Stephen Dent Marketing

So much energy is directed towards online marketing these days that many companies forget about offline marketing. Yes, people still respond to offline marketing as well. Often they respond to it more effectively because of the over-saturation of online advertising. While ad-blockers on people’s browsers can keep them from seeing the ads you’ve paid for, they have to go through their mail and most of them will take a look at the billboards when they pass on the highway. So in many ways, offline marketing has an advantage.

Online promotions are often downright ignored because so many things on the Internet are viewed with suspicion. It could be a virus, a gimmick, or just a way to collect emails, people think. This is not the case when you send a simple coupon in the mail. People know what that represents and that it can be redeemed when visiting the store in person. Television and radio advertisements are both effective ways to reach out to consumers, but for now we’re going to focus on print media—the hows, whys, whens, and whos. Print media involves newspapers, magazines, direct mail pieces, billboards, and other forms of media.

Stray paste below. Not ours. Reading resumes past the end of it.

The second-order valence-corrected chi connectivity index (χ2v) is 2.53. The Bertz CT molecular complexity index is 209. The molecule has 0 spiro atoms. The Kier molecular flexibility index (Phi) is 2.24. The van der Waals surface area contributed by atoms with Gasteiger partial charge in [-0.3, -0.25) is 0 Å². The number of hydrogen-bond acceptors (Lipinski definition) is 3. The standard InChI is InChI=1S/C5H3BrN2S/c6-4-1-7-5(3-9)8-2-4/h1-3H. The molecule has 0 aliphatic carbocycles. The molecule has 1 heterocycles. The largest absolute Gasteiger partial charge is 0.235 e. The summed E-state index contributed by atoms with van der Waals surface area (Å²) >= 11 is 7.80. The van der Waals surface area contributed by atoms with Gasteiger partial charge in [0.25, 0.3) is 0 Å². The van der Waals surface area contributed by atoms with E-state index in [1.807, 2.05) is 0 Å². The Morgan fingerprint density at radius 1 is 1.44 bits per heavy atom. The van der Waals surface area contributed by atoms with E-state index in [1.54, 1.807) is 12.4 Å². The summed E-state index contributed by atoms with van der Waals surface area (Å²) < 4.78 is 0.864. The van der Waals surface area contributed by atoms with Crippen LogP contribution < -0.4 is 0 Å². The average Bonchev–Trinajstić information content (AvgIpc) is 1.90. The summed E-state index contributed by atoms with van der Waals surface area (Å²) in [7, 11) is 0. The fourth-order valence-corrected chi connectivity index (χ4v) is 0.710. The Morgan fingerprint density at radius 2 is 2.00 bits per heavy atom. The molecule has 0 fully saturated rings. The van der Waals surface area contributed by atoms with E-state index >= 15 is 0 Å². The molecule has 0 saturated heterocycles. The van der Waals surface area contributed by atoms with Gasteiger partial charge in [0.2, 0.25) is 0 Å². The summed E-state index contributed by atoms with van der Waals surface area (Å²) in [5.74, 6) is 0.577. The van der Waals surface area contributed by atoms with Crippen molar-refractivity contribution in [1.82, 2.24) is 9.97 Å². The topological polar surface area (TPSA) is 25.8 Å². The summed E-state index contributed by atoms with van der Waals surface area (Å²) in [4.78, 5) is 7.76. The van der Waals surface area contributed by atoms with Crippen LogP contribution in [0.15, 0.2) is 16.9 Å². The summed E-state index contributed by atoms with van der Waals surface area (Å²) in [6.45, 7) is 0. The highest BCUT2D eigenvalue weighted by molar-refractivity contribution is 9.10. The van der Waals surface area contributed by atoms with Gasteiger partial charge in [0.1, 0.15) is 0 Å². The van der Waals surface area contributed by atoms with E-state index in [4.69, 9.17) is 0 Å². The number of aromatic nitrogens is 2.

First and foremost, it is important to understand what offline marketing is useful for. It is unlikely that it will send people flooding into your place of business. What it will do is lodge your name in their head for that particular need. This way, next time they need a television, “Tim’s Electronics and Appliances” will be one of the first businesses they call to mind. Offline marketing is highly competitive, of course, so carving out a loyal base of customers and a niche-appeal is necessary. This applies to every sort of business, from local mom and pop stores, to regional businesses, to major corporations. They all invest in print media because over the last hundred years or so it has worked wonders for all kinds of businesses.

Loyalty programs and discount pricing are another way to drive customers to your business. Regardless of what industry it is, people like to get their products or services more cheaply. Loyalty programs and discount pricing, whether that means coupons or sales, are ways to get more people in the doors, even if the price point is lower. An effective use of these tactics will see higher profit margins despite lower prices.